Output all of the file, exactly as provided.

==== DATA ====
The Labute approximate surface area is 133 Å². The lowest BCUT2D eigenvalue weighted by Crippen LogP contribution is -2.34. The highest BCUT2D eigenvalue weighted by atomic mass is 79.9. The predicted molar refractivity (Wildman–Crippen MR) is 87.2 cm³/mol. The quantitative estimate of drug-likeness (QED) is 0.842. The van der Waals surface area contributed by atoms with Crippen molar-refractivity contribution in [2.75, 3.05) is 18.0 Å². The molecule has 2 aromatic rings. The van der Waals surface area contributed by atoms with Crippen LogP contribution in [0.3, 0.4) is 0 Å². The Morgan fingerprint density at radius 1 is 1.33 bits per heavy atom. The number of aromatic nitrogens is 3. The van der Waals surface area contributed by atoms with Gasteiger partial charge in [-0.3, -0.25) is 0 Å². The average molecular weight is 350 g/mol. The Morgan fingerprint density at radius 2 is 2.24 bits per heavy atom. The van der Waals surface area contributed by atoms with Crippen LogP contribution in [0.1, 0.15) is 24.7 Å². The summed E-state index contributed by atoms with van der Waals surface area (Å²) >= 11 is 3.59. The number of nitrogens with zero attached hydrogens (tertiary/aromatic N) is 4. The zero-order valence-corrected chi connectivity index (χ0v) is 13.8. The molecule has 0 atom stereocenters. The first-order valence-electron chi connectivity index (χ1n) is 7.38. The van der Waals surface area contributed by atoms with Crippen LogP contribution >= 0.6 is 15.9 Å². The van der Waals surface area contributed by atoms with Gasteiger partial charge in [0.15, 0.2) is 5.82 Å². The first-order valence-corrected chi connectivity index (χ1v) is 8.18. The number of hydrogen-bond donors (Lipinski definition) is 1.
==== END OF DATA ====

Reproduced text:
The Labute approximate surface area is 133 Å². The lowest BCUT2D eigenvalue weighted by Crippen LogP contribution is -2.34. The highest BCUT2D eigenvalue weighted by atomic mass is 79.9. The predicted molar refractivity (Wildman–Crippen MR) is 87.2 cm³/mol. The quantitative estimate of drug-likeness (QED) is 0.842. The van der Waals surface area contributed by atoms with Crippen molar-refractivity contribution in [2.75, 3.05) is 18.0 Å². The molecule has 2 aromatic rings. The van der Waals surface area contributed by atoms with Crippen LogP contribution in [0.3, 0.4) is 0 Å². The Morgan fingerprint density at radius 1 is 1.33 bits per heavy atom. The number of aromatic nitrogens is 3. The van der Waals surface area contributed by atoms with Gasteiger partial charge in [-0.3, -0.25) is 0 Å². The average molecular weight is 350 g/mol. The Morgan fingerprint density at radius 2 is 2.24 bits per heavy atom. The van der Waals surface area contributed by atoms with Crippen LogP contribution in [0.1, 0.15) is 24.7 Å². The summed E-state index contributed by atoms with van der Waals surface area (Å²) >= 11 is 3.59. The number of nitrogens with zero attached hydrogens (tertiary/aromatic N) is 4. The zero-order valence-corrected chi connectivity index (χ0v) is 13.8. The molecule has 0 atom stereocenters. The first-order valence-electron chi connectivity index (χ1n) is 7.38. The van der Waals surface area contributed by atoms with Crippen LogP contribution >= 0.6 is 15.9 Å². The van der Waals surface area contributed by atoms with Gasteiger partial charge in [0.15, 0.2) is 5.82 Å². The first-order valence-corrected chi connectivity index (χ1v) is 8.18. The number of hydrogen-bond donors (Lipinski definition) is 1.